Jungle Chess - a (Probably) Modern Game in the Traditional Style
Thursday, 29th May 2014
I've occasionally wondered about whether and how I should include modern games on this site, or games of doubtful authenticity. I've inadvertently included at least two of them already, through the Traditional Board Games series of leaflets: both Madelinette and Surakarta have been the subject of doubts as to their authenticity as historic games.
Some games are too good to exclude, though. I've made some exceptions to my general rule of 1900 as being the cut-off date for games I include here. Grasshopper is one of them, I held that its 1948 invention was no impediment because it is simply a version of halma, and the handiness of being able to play halma on a draughts-board made it too good to miss out.
There are some games that have no such excuse for being here, but while they are not truly historic, they are close enough that people have mistaken them for historic games (as perhaps with Madelinette and Surakarta). And some of them are, like Grasshopper, too good to miss out. So I decided that the best way to include them is through the blog. This is, then, the first of an occasional series of posts about games outside the scope of the rest of the site. As well as more modern games, I may well cover a few traditional tile and domino games, and other interesting things along the way.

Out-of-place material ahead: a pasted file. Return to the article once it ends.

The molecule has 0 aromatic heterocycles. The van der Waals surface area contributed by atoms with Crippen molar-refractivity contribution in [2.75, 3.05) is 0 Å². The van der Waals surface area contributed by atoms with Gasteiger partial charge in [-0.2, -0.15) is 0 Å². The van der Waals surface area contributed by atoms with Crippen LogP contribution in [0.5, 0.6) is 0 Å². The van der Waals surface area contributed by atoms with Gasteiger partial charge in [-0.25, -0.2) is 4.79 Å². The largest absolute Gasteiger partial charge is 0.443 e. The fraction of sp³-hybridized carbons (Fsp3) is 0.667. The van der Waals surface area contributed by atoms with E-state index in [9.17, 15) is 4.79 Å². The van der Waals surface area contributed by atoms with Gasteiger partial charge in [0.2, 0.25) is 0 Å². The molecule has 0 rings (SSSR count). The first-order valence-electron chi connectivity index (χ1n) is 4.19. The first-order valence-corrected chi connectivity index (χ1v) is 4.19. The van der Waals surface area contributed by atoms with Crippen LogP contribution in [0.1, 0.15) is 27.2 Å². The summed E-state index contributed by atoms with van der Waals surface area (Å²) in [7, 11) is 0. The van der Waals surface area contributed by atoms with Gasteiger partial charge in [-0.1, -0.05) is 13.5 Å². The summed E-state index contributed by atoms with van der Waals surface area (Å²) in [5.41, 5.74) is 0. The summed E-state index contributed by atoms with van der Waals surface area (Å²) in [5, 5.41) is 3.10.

Dou Shou Qi, sometimes called Animal Chess or Jungle Chess, was a game that was very nearly included in the Traditional Board Games series of leaflets, but research quickly showed that there's no evidence for its antiquity. As a simplified and more traditionally-styled game in the stratego family, some have assumed that it is an old game which inspired games like L'Attaque and Dover Patrol, two early predecessors of Stratego. But the existence of other Chinese games like Luzhanqi, with its unambiguous modern origns, makes it more likely that Dou Shou Qi is also modern, perhaps itself inspired by Stratego.
The game is played on a board of nine rows of seven squares, shown in the diagram. There are two lakes on the board, and a den at each end. Surrounding the den are traps. The game is won by the player who first places a piece into the enemy's den. Each player has eight pieces, shown here as numbers, representing: 1=rat, 2=cat, 3=dog, 4=wolf, 5=leopard, 6=tiger, 7=lion, 8=elephant.
All pieces move in the same way, to an adjacent square along a row or column (that is, not diagonally). Most creatures are excluded from the water. Only the rat can swim, moving across the water in the same way as across the land. The lion and tiger, if starting adjacent to the water, may jump over the intervening water squares to land on the opposite shore, as long as no rat is in any of the intervening squares.
Pieces are captured by landing on them, as in chess. A piece may only capture an enemy of equal or lower rank. The exception is the rat, which can capture the elephant (apparently by entering its ear and eating its brain). Rats cannot, however, capture upon immediately leaving the water. Captures may only be made from the land. A piece may capture any enemy that is sitting in one of the trap squares, no matter what the ranks of the pieces.
This game is sometimes regarded in China as a children's game, though it is of pure strategy and has depth enough to keep a pair of adults amused.